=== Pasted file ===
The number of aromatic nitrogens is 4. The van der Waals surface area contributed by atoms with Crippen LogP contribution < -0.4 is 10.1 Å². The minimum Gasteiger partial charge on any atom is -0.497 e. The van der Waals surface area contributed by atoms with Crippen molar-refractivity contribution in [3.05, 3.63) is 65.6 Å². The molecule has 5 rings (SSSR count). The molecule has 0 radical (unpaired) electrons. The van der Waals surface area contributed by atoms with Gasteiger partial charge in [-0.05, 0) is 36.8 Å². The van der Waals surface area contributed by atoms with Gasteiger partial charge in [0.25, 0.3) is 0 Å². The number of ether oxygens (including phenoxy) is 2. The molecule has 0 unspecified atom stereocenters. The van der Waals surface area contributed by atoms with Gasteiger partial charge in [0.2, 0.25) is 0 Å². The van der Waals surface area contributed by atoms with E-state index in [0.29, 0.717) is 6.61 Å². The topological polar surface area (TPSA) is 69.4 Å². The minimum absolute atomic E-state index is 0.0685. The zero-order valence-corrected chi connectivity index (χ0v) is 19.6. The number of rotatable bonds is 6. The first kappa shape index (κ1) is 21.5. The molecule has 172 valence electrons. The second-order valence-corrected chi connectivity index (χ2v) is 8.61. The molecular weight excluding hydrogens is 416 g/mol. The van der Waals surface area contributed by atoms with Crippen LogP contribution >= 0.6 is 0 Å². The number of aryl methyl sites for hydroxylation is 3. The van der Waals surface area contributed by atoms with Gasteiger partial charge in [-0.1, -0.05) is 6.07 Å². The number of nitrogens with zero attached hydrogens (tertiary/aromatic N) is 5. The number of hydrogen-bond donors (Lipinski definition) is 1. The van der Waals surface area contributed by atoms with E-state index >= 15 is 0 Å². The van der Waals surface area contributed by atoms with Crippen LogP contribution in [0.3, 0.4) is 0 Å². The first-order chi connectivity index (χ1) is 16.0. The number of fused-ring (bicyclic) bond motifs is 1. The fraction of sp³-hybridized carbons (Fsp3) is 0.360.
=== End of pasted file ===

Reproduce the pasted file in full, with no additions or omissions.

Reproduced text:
The number of aromatic nitrogens is 4. The van der Waals surface area contributed by atoms with Crippen LogP contribution < -0.4 is 10.1 Å². The minimum Gasteiger partial charge on any atom is -0.497 e. The van der Waals surface area contributed by atoms with Crippen molar-refractivity contribution in [3.05, 3.63) is 65.6 Å². The molecule has 5 rings (SSSR count). The molecule has 0 radical (unpaired) electrons. The van der Waals surface area contributed by atoms with Gasteiger partial charge in [-0.05, 0) is 36.8 Å². The van der Waals surface area contributed by atoms with Gasteiger partial charge in [0.25, 0.3) is 0 Å². The number of ether oxygens (including phenoxy) is 2. The molecule has 0 unspecified atom stereocenters. The van der Waals surface area contributed by atoms with Gasteiger partial charge in [0.2, 0.25) is 0 Å². The van der Waals surface area contributed by atoms with E-state index in [0.29, 0.717) is 6.61 Å². The topological polar surface area (TPSA) is 69.4 Å². The minimum absolute atomic E-state index is 0.0685. The zero-order valence-corrected chi connectivity index (χ0v) is 19.6. The number of rotatable bonds is 6. The first kappa shape index (κ1) is 21.5. The molecule has 172 valence electrons. The second-order valence-corrected chi connectivity index (χ2v) is 8.61. The molecular weight excluding hydrogens is 416 g/mol. The van der Waals surface area contributed by atoms with Crippen LogP contribution >= 0.6 is 0 Å². The number of aryl methyl sites for hydroxylation is 3. The van der Waals surface area contributed by atoms with Gasteiger partial charge in [-0.1, -0.05) is 6.07 Å². The number of nitrogens with zero attached hydrogens (tertiary/aromatic N) is 5. The number of hydrogen-bond donors (Lipinski definition) is 1. The van der Waals surface area contributed by atoms with E-state index >= 15 is 0 Å². The van der Waals surface area contributed by atoms with Crippen LogP contribution in [0.3, 0.4) is 0 Å². The first-order chi connectivity index (χ1) is 16.0. The number of fused-ring (bicyclic) bond motifs is 1. The fraction of sp³-hybridized carbons (Fsp3) is 0.360.